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Fire department needs for a growing city

Findings of a recent study into the present and future needs of the Rochester Fire Department are evidence that the city must develop a new model for responding to fires, as well as staffing and funding for the department.

Among the committee's findings were that the fire department, currently an on-call volunteer model, rarely meets response time standards as prescribed by the National Fire Protection agency. In 2017, they only met the response time of nine minutes for a structure fire once. For a city of the stature and size of Rochester, and with the growth it is experiencing, that is simply unacceptable.

The department has experienced a significant increase in all calls for service. As stated by the committee, overall calls for service rose 39 percent from 2010 to 2017; fire calls rose 33 percent; and EMS transports rose 66 percent. The department's paid on-call firefighters have grown from 18 in 1980 to 38 in 2018, evidence of the growth of the city. Save for the chief, all are volunteers, many who live a distance from the station. When there is a fire, they have to drive to the fire station, change and then get to the fire. A further problem the department is consistently experiencing is the loss of young, trained firefighters to full-time work at other departments, leaving Rochester to once again pay the costs of training volunteers.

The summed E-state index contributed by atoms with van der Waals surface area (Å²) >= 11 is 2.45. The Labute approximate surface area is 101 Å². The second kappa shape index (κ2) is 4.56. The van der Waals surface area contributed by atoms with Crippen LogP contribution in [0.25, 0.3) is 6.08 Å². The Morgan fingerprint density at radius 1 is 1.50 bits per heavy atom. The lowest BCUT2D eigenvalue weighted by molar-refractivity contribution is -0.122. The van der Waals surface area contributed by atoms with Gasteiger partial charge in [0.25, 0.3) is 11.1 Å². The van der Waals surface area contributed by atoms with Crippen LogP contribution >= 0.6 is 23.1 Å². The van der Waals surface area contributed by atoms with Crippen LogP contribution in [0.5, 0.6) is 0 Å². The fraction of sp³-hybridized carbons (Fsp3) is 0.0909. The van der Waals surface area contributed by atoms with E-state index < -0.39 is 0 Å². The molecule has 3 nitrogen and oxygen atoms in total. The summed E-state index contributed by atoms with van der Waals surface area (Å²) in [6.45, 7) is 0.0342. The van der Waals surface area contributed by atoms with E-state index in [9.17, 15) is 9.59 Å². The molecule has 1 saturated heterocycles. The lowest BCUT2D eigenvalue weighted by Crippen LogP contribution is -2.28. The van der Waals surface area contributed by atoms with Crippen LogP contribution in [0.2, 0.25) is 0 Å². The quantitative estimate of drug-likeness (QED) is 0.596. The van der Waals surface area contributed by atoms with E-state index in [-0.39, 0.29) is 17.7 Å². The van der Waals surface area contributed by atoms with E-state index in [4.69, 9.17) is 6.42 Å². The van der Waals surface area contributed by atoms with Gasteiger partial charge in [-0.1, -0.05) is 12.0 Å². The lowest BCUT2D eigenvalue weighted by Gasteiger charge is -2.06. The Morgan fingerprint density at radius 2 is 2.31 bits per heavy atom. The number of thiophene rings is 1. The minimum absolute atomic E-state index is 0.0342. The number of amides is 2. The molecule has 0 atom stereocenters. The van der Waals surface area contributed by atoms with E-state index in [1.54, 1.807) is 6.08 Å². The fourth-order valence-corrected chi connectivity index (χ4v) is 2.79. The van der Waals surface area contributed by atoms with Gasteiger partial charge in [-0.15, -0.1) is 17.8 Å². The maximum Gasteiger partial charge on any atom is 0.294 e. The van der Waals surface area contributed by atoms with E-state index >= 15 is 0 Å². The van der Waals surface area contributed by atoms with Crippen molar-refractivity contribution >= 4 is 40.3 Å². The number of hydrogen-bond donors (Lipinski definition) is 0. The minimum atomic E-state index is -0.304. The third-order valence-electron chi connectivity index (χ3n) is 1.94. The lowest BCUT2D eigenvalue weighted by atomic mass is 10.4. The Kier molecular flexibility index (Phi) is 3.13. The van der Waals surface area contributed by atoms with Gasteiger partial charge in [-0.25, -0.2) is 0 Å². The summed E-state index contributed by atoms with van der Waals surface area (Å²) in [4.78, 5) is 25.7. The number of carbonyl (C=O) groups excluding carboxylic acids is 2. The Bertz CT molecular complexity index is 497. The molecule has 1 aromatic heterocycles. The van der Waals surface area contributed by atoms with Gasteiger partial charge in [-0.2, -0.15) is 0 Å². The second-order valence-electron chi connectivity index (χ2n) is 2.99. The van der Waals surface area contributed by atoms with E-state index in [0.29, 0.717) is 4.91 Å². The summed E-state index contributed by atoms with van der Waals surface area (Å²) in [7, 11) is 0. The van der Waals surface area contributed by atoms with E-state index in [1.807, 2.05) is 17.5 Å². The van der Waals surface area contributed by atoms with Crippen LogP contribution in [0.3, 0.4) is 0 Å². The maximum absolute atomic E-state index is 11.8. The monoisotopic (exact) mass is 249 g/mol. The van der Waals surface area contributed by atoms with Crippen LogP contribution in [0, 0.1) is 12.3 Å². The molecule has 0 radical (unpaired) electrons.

Those challenges and others led the committee to determine the "paid on-call staffing and operation model will not be viable or sustainable in the future."

While the fire department has been lagging behind the national standard for fire incident responses, the department's emergency medical service response is within the standard because the department keeps at least one EMS responder on duty at all times, at the fire station.

We strongly agree with the fire committee in its recommendation to council that it's more than time to add additional full-time positions to the Rochester Fire Department. That can be done through a combination of full-time and part-time positions to ensure that an EMS technician and an adequate number of firefighters are on duty 24 hours a day, seven days a week.

Rochester Fire Department Chief John Cieslik said keeping the station manned at all times would require two additional positions, which would equate to six new hires, including three part-time staff and three full-time staff. He estimated the cost to be about $600,000 over the existing budget of about $1.4 million annually. The fire station was built to house additional staff, including sleeping and living quarters.

While some council members talked of shared services with neighboring departments – a good idea for partnering for large fires and emergencies – Rochester should not depend on other communities for a basic need, which fire services are. It is more than time for Rochester to step up and fund a paid fire department, or a mix of part full-time firefighters and on-call volunteers. We applaud Chief Cieslik for pushing for the study, as well as for a better staffing model for his department. We anticipate the administration's support will help guide council to continue to protect its residents.

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